Dallas' independent source of
local news and culture
What's your best friend like? Does she constantly bombard you with new and wacky gimmicks in a desperate attempt to hold your attention? No way. Your best friend got that title because he or she is consistently awesome. Dallas' best bar should be just like that, and La Grange, at less than a year old, has mastered reliable excellence faster than most watering holes that have been around for 10 times as long. Thirst-quenchers at the small-town themed "swanky-tonk" range from signature cocktails to a rotating selection of low-rent beers on draft. The jukebox harbors a minimum of pap, and the bar food (rock shrimp quesadillas!) is hand-crafted heaven on the cheap. The woodsy patio's a great place to hide—alone or with a partner—while the aurally inclined will appreciate owners Stephanie and Rob Schumaker booking Dallas' finest indie and country bands. Yee-homegrown-haw.
There are loads of generic honky-tonks all over the metroplex. They have giant dance floors where the Wrangler-wearing masses spend their weekends dancing to country bands that don't venture far from top 40 playlists. Adair's Saloon has virtually nothing in common with these places. Consider it the CBGB of honky-tonks. A small, well-worn dance floor stretches from one overly decorated wall to another. Local country acts The King Bucks and Boys Name Sue regularly whip line-dancing regulars into a frenzy with their take on old country standards and hilarious originals. But if you don't feel much like dancing, Adair's Saloon has one of the best burgers in town and plenty of cold Lone Star beer to help wash it down.
Take your favorite dive bar, slap on a fresh coat of paint and line the walls with a dream array of bar games, and you've got Dallasite—a gem of a neighborhood bar between two neighborhoods that draws a crowd from both because the drinks are cheap, the food is good and the electronics still work. If you run out of things to talk about with fellow drinkers between the Big Buck Hunter, the Friday night karaoke or the game on the big-screen TV, there's no social crutch in the world that can help you—in which case, that video lottery game in the corner may just be calling your name. More likely, though, you'll get lost in the eyes of a woman twice your age sharing a Charley Pride sing-along.
From its humble roots at a Best Western in Garland 14 years ago, QuakeCon has grown into an epic bring-your-own-computer happening, the largest free LAN party in the world—and if that doesn't mean much to you, well, you're probably not headed to QuakeCon anytime soon. Each summer, though, the "Woodstock of gaming" takes over one of Dallas' biggest resort hotels, with thousands of die-hard Quake and Doom devotees streaming in from around the world for a long weekend of virtual shoot-'em-up tournament action; keynote talks, packed with laser and smoke displays, from local id Software gurus; drinking at the hotel bar; and pretty much anything other than sleep.
Stiff drinks, hand-crafted snacks and dim lighting are par for the bar-course when it comes to things Dallasites demand in their nightlife, but they're hardly staples at comedy clubs, where overpriced booze gets served up alongside lukewarm nachos and some hack's life story. To the rescue: improv comics Amanda Austin and Clay Barton, who opened the Dallas Comedy House last year in an increasingly vigorous Deep Ellum. Offering high-quality improv classes on the cheap and stand-up comedy and variety shows seven nights a week, the Dallas Comedy House has brought in all kinds of folks searching for a spare meter along Commerce Street. Despite plentiful seating, the black-box DCH remains cozy, and the deceptively large stage supports a troupe of improv-ers or a lone stand-up with equal ease. But quality booze and service aside, the comedy at DCH hardly requires even a little funny bone-lubricating buzz.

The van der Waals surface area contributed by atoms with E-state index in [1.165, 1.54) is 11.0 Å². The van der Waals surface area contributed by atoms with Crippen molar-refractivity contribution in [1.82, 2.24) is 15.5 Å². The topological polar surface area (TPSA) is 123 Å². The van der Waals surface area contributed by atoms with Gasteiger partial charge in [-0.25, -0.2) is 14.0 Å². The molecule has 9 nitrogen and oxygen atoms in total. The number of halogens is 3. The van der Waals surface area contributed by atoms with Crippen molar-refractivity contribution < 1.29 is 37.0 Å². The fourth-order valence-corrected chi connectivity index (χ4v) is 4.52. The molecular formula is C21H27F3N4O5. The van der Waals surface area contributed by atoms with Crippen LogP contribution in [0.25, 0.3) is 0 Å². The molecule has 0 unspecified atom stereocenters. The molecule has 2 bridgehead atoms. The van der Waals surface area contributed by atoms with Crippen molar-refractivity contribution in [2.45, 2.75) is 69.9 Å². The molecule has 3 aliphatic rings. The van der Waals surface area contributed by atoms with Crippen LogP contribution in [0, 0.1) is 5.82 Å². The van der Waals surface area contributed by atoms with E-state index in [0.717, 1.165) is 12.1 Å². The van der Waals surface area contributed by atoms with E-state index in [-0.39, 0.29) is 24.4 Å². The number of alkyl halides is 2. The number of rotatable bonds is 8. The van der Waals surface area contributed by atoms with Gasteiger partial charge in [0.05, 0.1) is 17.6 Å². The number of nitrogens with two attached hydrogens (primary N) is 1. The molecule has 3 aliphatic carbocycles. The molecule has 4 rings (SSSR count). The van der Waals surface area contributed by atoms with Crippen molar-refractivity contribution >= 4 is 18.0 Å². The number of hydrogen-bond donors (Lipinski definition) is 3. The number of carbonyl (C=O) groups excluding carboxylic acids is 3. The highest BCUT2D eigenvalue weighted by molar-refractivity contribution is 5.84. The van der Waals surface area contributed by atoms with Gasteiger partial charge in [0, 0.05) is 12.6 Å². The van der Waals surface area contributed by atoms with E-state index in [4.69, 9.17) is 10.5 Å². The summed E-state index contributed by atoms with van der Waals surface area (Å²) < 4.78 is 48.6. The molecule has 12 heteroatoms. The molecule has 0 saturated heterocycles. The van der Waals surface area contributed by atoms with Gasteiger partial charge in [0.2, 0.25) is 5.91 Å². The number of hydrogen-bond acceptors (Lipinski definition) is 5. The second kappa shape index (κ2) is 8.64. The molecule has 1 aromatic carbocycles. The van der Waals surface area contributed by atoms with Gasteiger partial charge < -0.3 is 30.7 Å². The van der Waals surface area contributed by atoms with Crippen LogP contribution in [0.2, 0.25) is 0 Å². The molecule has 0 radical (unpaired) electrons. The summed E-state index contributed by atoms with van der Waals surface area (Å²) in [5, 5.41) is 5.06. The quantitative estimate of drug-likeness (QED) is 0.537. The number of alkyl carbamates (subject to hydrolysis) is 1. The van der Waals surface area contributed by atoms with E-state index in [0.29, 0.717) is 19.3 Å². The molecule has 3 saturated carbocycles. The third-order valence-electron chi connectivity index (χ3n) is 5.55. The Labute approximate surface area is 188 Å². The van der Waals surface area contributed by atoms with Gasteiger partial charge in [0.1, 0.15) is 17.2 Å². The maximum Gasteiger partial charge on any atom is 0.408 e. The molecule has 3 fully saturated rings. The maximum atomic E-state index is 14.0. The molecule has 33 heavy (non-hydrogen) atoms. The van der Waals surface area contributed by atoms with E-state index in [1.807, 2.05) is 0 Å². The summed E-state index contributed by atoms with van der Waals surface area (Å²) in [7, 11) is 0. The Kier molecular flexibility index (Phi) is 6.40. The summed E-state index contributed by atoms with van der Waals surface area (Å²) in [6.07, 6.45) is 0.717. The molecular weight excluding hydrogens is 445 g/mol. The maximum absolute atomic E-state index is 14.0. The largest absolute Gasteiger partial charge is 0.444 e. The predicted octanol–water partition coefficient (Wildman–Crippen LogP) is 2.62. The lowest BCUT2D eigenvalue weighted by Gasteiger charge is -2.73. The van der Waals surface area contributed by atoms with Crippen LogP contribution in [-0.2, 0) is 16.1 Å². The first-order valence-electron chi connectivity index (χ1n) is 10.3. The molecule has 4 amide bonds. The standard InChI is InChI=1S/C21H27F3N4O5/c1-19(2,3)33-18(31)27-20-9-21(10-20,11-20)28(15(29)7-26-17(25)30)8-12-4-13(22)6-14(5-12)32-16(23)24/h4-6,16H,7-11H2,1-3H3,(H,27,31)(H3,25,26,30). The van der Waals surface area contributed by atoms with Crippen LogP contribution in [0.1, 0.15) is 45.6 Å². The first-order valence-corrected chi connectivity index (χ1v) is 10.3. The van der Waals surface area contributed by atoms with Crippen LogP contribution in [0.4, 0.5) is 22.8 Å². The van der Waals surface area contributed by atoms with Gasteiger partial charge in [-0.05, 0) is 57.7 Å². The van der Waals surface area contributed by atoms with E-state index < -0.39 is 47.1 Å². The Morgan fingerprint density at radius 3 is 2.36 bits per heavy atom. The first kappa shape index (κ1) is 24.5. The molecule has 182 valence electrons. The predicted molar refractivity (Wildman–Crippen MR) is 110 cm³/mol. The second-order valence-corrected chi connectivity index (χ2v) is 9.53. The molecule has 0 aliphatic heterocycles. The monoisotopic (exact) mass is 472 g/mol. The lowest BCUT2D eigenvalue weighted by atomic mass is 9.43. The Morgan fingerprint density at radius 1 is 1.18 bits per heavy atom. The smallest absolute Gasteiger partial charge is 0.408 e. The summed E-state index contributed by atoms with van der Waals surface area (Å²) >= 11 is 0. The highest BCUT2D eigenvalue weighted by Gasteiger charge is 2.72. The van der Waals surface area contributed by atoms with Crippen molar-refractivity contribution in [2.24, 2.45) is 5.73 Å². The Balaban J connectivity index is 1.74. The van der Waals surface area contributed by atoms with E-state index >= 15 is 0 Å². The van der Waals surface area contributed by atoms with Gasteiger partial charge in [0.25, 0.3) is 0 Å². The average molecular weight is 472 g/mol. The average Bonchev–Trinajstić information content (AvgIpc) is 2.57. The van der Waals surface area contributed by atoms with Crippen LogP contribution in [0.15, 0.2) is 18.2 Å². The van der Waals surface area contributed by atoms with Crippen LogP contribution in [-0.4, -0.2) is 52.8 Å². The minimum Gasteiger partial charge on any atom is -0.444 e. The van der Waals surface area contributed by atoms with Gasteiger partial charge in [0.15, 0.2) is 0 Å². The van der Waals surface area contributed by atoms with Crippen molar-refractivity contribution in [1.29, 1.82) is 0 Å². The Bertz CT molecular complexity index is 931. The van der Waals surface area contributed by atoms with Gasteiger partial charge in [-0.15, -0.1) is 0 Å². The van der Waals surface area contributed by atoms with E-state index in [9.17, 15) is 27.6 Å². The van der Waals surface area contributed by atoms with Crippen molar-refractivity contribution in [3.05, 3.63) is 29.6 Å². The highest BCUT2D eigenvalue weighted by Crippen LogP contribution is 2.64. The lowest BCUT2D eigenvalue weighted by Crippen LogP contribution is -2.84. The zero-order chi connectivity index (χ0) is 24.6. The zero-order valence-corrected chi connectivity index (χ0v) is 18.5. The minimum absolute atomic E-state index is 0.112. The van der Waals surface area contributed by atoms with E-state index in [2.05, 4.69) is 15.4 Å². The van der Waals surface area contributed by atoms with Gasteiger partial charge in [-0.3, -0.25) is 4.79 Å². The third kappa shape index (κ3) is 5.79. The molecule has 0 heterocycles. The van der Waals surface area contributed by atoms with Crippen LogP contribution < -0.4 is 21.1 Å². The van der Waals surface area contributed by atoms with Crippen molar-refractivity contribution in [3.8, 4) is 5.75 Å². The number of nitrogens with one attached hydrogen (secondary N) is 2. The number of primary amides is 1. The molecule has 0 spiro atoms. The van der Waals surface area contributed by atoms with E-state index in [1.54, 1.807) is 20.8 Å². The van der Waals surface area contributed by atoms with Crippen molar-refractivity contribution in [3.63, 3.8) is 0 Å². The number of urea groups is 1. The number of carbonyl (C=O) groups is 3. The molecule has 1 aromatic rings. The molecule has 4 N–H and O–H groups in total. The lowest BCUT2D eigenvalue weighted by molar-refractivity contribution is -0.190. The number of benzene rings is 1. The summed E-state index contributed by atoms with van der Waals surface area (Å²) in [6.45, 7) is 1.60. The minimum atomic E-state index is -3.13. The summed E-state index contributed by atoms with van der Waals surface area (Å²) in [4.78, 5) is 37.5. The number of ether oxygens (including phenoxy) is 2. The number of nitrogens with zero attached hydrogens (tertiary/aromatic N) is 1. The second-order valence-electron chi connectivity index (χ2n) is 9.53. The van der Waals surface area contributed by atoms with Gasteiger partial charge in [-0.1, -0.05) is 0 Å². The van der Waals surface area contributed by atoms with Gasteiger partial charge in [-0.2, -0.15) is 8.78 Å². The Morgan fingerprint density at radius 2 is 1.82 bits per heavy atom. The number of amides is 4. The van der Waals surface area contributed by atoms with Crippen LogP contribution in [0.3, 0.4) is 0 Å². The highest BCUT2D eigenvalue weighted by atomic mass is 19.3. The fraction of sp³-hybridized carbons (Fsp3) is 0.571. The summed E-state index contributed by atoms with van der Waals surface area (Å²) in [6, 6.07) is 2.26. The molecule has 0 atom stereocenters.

There's church, and then there's The Church. Can you spot the difference? Both take place on Sunday and both rely on camaraderie. But at one, people sport leather-bound Bibles, while at the other people sport leather-bound booties. The latter takes place at the Lizard Lounge every Sunday and Thursday, where people put on their least-safe-for-work garb and gather for an all-night celebration of their individualism. The Church isn't for everyone, though. Unless you have a penchant for stomach-churning performance art pieces, gothy/dance musical performances and older men flaunting nipple rings and leather girdles, you might want to stick with old time religion. But more spiked-collar-clad people turn out for these weekly events than one might expect, despite it being an alternative club.
The trick here is that the Cool Thursdays evening concerts at the Arboretum aren't supposed to be free. It's 10 bucks a head plus seven more for parking for these pop concerts, April through July, none in August, then a fall series throughout September and October. But you can hear them all without paying a nickel and also enjoy a very eclectic scene simply by paddling or sailing your small craft to the foot of the Arboretum, just off E. Lawther Drive near the Garland Road entrance to White Rock Lake. Call the Arboretum at 214-515-6518 for concert information or look on their Web page at dallasarboretum.org/concerts.html. If you do speak to them, ask about all their prices and then be sure to say the Dallas Observer told you it would be free if you came in your kayak.